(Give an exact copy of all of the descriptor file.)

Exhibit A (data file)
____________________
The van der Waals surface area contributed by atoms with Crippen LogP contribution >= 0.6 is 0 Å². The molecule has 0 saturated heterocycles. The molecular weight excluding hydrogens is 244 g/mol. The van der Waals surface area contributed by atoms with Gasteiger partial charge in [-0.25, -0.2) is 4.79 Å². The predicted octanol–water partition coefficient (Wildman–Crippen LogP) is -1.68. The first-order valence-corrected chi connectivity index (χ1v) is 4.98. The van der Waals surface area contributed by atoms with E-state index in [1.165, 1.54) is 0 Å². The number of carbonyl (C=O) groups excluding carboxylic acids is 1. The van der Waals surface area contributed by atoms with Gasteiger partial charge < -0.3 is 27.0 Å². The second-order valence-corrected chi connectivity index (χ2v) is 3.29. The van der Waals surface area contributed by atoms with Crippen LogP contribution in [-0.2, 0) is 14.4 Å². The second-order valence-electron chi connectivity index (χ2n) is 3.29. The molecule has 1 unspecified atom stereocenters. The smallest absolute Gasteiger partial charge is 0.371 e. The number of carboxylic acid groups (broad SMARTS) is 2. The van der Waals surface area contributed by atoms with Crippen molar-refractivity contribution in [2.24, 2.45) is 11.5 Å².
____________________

The van der Waals surface area contributed by atoms with Crippen LogP contribution >= 0.6 is 0 Å². The molecule has 0 saturated heterocycles. The molecular weight excluding hydrogens is 244 g/mol. The van der Waals surface area contributed by atoms with Gasteiger partial charge in [-0.25, -0.2) is 4.79 Å². The predicted octanol–water partition coefficient (Wildman–Crippen LogP) is -1.68. The first-order valence-corrected chi connectivity index (χ1v) is 4.98. The van der Waals surface area contributed by atoms with E-state index in [1.165, 1.54) is 0 Å². The number of carbonyl (C=O) groups excluding carboxylic acids is 1. The van der Waals surface area contributed by atoms with Gasteiger partial charge < -0.3 is 27.0 Å². The second-order valence-corrected chi connectivity index (χ2v) is 3.29. The van der Waals surface area contributed by atoms with Crippen LogP contribution in [-0.2, 0) is 14.4 Å². The second-order valence-electron chi connectivity index (χ2n) is 3.29. The molecule has 1 unspecified atom stereocenters. The smallest absolute Gasteiger partial charge is 0.371 e. The number of carboxylic acid groups (broad SMARTS) is 2. The van der Waals surface area contributed by atoms with Crippen molar-refractivity contribution in [2.24, 2.45) is 11.5 Å².